When it comes to the bullpen, player development is holding back the Twins. Everyone knew that Duensing and Fien were aging last year, and Blaine Boyer, 34, was not a long-term solution. Hope resided in prospects like Nick Burdi, Zach Jones and, to a lesser extent, Tyler Jay. All three are in their 20s, all three have stuff, but none are close to surfacing as a major leaguer. Lester Oliveros, the player to be named later in the Delmon Young trade, is 27 but hasn’t pitched in the majors this year, and Michael Tonkin, a 30th round pick in 2008, has been given opportunity, but never stuck.


At the major league level, Ryan Pressly and J.R. Graham will likely factor into the bullpen equation in the future, given that they have stuff and are in the prime of their careers, but both need to prove they can be reliable in high-leverage situations. Ryan O’Rourke is a lefty-killer who could become a value pick (13th round, 2010), as could A.J. Achter (46th round, 2010) if they can stick in the majors. All four players are in their mid-20’s. Perkins, 32, likely will be the exception to the rule in that he should pitch well into his 30’s, and appears to be getting out the rut he was in following the All-Star Break.


While the bullpen should be able to be fixed internally, the Twins will likely have to go outside the organization to fill their need at catcher. Josmil Pinto is battling concussion symptoms and wasn’t a great defensive player to begin with. Chris Herrmann has shown flashes, but hasn’t been consistent enough to challenge for the starting job, and Suzuki has regressed — likely due, at least in part, to the heavy beating he’s taken at that position over the years.

Minnesota could build support in the offseason by acquiring Matt Wieters, the Orioles catcher who likely will be available in free agency, but offering a large contract to a 6-foot-5, 29-year-old catcher runs the same risk they had with Mauer — he gets hurt or wears down and ends up at first base for the last half of the deal. The Twins may have to take that risk, however, given that the second-best catching prospect in the organization, outside of Pinto, is Mitch Garver: a 24 year old in High-A.


Whether or not the shortstop solution comes from within the organization is up for debate. Minnesota appears to be grooming Jorge Polanco for the position, but whether or not he will stick at shortstop is up for debate. “That will be up to him,” says Ryan. “A done deal? Well, we thought Plouffe was a done deal once, and we thought Cuddyer was a done deal once. You know it’s up to the player: Can you handle it or can you not?”


If Polanco doesn’t end up being a major league shortstop — a la Dozier and Plouffe — in the near future, Minnesota will end up having to go to the outside for that position, too. There’s always an outside chance that Nunez, Escobar or Santana make a second-half surge, but given the amount of playing time they’ve had and the fact that none of them has taken over a spot that’s clearly up for grabs, that seems unlikely.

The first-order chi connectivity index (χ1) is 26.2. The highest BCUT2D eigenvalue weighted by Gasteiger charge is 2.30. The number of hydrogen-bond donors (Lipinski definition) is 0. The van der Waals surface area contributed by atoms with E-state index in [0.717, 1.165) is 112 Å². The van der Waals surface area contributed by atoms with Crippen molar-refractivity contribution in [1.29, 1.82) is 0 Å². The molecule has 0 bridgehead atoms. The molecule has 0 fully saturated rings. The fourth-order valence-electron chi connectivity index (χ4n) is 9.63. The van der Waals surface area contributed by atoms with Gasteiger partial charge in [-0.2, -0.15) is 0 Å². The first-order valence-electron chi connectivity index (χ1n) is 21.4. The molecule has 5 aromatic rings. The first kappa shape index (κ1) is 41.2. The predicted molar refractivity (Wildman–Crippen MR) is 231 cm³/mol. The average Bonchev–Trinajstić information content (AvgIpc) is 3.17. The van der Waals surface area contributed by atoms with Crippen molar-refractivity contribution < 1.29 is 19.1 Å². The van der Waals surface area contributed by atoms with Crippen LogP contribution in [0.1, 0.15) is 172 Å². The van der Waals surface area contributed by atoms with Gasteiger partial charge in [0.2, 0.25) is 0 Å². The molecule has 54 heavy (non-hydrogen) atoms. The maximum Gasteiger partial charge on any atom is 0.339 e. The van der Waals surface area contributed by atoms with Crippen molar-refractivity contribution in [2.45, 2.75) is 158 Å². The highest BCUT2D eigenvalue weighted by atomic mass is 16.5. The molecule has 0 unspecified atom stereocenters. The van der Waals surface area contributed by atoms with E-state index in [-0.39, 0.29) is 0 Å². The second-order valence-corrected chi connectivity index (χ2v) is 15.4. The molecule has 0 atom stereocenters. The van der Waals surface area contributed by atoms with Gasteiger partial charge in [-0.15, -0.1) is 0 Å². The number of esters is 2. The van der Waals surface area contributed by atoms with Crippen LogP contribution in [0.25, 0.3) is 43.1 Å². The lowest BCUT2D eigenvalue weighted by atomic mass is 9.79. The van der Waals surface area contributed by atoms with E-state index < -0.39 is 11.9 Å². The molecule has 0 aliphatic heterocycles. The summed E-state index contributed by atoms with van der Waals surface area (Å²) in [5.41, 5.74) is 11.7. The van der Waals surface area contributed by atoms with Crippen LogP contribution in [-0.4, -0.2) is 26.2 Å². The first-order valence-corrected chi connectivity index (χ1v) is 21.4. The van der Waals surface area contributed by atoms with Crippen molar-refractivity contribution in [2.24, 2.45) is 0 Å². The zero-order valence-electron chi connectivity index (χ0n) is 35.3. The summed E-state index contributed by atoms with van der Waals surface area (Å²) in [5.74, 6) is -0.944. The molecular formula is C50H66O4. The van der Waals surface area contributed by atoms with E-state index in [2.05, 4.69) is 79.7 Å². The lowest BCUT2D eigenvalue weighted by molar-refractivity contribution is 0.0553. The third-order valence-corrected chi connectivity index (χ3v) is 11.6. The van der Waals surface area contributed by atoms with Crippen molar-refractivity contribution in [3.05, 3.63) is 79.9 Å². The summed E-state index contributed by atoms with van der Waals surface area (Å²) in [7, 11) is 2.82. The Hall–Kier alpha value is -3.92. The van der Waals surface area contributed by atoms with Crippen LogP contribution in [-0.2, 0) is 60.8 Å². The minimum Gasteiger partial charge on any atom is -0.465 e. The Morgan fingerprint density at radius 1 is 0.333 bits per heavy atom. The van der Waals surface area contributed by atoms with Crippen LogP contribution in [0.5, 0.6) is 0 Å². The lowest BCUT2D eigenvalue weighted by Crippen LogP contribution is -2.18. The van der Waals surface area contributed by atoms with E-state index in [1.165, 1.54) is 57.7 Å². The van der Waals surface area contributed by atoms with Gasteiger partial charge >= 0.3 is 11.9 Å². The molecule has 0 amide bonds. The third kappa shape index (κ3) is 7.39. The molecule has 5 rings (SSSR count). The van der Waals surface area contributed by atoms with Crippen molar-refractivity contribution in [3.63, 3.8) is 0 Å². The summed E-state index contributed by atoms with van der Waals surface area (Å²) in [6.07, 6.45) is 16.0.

The pitching staff has struggled lately, but Minnesota can’t afford to use more resources there. Pelfrey will likely be off the books next year, and the team must hold out hope that Nolasco will be better when healthy. Trevor May should be back in the rotation, and Berrios hopefully will challenge for a spot — creating a culture of competition that should be good for the rest of the players on the staff.


As far as whether or not this season will be deemed a success, playoff berth or not, that’s probably best judged in the years to come. As much as Twins fans have become impatient after four 90-loss seasons — and reasonably so — there’s reason to believe that the best has yet to come. The pitching staff isn’t this bad. The outfield is suddenly stacked. There’s young arms to replenish the bullpen. The Twins constantly claim that money is not an issue, which should mean they’ll invest in a catcher, at the very least, in the offseason. Mauer’s inability to catch will become overlooked if the team is winning, he’s productive with the bat, and there’s a premier free agent to help out behind the plate.


Keep in mind, most people that follow the Twins thought this would be a 75-win season. It was a logical conclusion, one that would show the team was moving in the right direction. Instead they’ve increased expectations — not a bad thing by any means — and must live up to them. Because even though 75 wins is an improvement from where the Twins were, the goal, as always, should be to play meaningful games throughout the year. “As everybody in this game should be pointing towards the playoffs, we are too,” Ryan said back in November. “I expect to get into the playoffs every year. Why [else] should we take the diamond?”


This article was originally published on the Cold Omaha section of 105TheTicket.com.

Follow Tom on Twitter @tschreier3.